On 16 June, 2015, then businessman and reality television star, Donald Trump, with his wife, Melania just in front of him, strolled down a golden elevator of his huge Trump Tower in New York City to meet with the slew of journalists, television cameras and dozens of supporters in the lobby.
There, in a 45-minute speech, Trump officially declared his bid for the American presidency for an election that would hold on November 8, 2016, then still well over 16 months ahead. Not many people would know it at the time, but that speech would define not only his campaign throughout the ensuing 16 months, but also his entire presidency for four years, ending at noon on January 20, 2021.
- 2023: A Christian Southerner must be elected for peaceful coexistence of Nigeria – PFN
- NIGERIA DAILY: The ‘Heartache’ That Valentine’s Day Causes Young People
But more significantly for my purposes here, Trump has never stopped campaigning since that fateful day. During the more than 16-month pre-election campaign period from June 16, 2015 to November 6, 2016, Trump held a total of 323 rallies. He held a total of 186 rallies for the primary season, which officially ended on July 19, 2016 when he was officially declared the Republican nominee, having already won the primaries since May 4 of that year. In addition, he held a total of 137 rallies for the general election. As President-elect and President, Trump held hundreds of “Thank You Tours” throughout until the next election in November 2020.
Nor was Trump alone. In fact, in the same 2016 US presidential elections, his opponent in the Democratic party, Hillary Clinton, had declared her bid for the presidency two months earlier, on April 12, 2015. Her campaign therefore ran for a total of 18 months to election day. And in the main election circle before that, then Senator Barack Obama had declared his bid for the office he would occupy for eight years on February 10, 2007, some 20 months before election day on November 4, 2008. So, what’s the point?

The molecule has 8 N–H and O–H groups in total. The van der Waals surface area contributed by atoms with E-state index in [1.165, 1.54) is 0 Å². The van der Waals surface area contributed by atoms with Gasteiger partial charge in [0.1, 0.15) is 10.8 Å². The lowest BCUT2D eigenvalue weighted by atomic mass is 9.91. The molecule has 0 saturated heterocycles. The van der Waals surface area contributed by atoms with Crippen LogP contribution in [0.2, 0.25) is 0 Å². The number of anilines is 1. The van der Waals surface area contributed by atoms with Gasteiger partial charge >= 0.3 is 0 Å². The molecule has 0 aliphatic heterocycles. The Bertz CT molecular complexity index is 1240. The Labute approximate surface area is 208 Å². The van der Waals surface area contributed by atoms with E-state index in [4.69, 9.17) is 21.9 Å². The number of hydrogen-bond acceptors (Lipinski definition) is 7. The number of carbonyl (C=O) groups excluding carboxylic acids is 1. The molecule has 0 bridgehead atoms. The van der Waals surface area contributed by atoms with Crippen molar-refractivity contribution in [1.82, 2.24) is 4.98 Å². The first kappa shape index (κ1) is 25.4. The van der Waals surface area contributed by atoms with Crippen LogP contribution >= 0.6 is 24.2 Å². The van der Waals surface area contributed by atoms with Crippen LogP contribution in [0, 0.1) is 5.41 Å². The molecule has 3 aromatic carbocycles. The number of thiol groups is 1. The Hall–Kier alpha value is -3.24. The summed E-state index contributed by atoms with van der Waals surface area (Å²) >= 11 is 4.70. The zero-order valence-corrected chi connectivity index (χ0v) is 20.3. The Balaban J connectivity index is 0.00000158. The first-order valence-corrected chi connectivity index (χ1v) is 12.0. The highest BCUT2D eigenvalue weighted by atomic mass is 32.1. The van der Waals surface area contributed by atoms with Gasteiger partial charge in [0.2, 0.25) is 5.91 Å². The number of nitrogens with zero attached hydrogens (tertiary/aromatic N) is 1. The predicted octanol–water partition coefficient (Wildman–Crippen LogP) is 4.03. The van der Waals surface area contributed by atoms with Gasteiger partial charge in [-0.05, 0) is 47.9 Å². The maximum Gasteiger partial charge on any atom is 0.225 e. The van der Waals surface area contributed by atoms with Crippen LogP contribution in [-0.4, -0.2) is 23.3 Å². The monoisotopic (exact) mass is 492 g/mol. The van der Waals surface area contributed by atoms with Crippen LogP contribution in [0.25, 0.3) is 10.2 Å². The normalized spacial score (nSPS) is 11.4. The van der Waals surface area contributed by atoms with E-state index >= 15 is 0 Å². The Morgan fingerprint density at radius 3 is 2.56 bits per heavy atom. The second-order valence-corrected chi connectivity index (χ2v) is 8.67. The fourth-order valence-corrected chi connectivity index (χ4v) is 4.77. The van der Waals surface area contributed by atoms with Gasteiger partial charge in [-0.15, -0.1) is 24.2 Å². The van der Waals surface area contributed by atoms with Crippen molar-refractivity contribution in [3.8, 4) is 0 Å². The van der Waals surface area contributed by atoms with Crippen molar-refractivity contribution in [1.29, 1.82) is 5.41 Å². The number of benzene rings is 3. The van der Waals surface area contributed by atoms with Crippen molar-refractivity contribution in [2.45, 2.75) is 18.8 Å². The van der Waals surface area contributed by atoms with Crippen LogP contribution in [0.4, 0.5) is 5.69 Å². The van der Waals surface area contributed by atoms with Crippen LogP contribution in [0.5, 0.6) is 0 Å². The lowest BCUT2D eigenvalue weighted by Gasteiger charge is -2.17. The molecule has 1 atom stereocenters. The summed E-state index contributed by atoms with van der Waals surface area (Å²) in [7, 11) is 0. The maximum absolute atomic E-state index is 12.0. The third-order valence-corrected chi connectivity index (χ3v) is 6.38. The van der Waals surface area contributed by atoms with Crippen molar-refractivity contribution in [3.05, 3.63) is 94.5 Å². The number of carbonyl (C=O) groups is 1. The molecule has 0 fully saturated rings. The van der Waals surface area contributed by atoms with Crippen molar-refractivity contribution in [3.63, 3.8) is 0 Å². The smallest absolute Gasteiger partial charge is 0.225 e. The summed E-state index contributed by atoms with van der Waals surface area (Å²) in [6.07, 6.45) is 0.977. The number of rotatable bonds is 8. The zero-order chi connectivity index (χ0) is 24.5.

Trump’s example might be extreme, but it illustrates what in political science literature has come to be known as the state of “permanent campaign”. The idea is that political campaigns, including electoral campaigns, never really stop in a serious democracy where both the incumbent government or party and their challengers in the opposition are assumed as legitimate players in the system. The policies, programmes and projects of the incumbent government or leader are at once campaign also promises for the next election.
So too are their words, speeches, media appearances, town-hall meetings, wedding or other social attendances, and indeed, virtually everything the incumbent does or doesn’t do. Equally, so too are attacks of the same policies and programmes by the opposition parties or other challengers. This is how a truly functioning multi-party democracy operates. Former Australian Prime Minister John Howard captured this most succinctly when he said, on the very day he was first elected PM in October 2004, that he was ‘a great believer in perpetual campaigning’ and that his government’s campaign to win the next election had already begun.
In political science scholarship, a state of permanent campaign strengthens democratic practice in many ways. It is, first of all, it is an accountability mechanism in its own right: if incumbents, challengers and voters all have their eyes on the next election, then those on the saddle now are likely to take governance more seriously. It promotes voter education on concrete issues and policies, and thus encourage a policy-based politics, since there is enough time for the media and civil society to take politicians and their parties to task on policies, rather than empty political platitudes from both incumbents and challengers as we now have here.